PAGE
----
Sustainability Report: “Green store checklist” saves water and energy

This article was originally published in March 2021

Rows of commercial faucets and sinks

Just as shoppers check items off shopping lists, staff at PCC stores now walk through the aisles with a unique checklist of opportunities to reduce our environmental footprint. It’s part of the innovative behind-the-scenes work we do to maintain and operate our stores as sustainably as possible.

A team of sustainability, facility and operations staff developed the Green Store Checklist to help store staff identify opportunities (sometimes hidden) to further reduce our water and energy use and improve our waste management practices. We custom design a unique checklist to assess more than 50 components for each store based on its specific layout and infrastructure. Our staff then use these like treasure maps to meticulously inspect our stores from top-to-bottom and front-to-back in search of “hidden gems,” such as torn freezer door seals and missing refrigerator strip curtains. It may seem odd calling these “gems,” but repairing these small wear and tears adds up to significant resource and cost savings over time—tightening a faucet that leaks just one drop a second can save more than 3,000 gallons of water a year!

So far, PCC has identified more than 190 water- and energy-saving measures across our stores through this program, from reducing deli faucet flow rates by more than half to installing night covers on open refrigerated cases to trap in cool air when our stores are closed. We conservatively estimate that implementing these measures will save us more than 875,000 gallons of water and more than 29,000 Kilowatt-hours (kWh) of energy a year. That’s enough water to fill an Olympic-sized swimming pool and enough electricity to power an average American household for over two years, respectively.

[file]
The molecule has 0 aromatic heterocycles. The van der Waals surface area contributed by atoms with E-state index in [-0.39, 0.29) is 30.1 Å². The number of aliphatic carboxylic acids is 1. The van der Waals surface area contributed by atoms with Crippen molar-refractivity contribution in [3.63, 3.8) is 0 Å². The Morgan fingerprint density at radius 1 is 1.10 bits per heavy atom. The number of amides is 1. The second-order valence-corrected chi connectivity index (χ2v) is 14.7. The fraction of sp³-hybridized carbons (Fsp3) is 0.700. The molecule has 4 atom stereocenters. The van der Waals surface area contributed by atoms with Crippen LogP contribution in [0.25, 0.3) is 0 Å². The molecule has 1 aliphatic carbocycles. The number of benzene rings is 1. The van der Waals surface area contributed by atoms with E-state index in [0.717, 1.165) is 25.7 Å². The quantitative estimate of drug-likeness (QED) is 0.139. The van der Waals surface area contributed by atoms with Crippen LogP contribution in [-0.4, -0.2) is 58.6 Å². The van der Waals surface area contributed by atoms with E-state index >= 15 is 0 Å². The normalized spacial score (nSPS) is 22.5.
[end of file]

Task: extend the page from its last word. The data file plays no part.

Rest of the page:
A lot of what we include on our Green Store Checklists can also apply to your own home. Outdoor lighting left on during the day, torn window seals, and leaking garden hoses are just a handful of opportunities that often go unnoticed. In celebration of Earth Day on April 22, we encourage you to join us in these sustainability efforts by visiting Seattle Public Utilities’ (SPU) website at seattle.gov/utilities for useful tools and resources on how to conduct similar treasure hunts at home. You never know what you’ll find!

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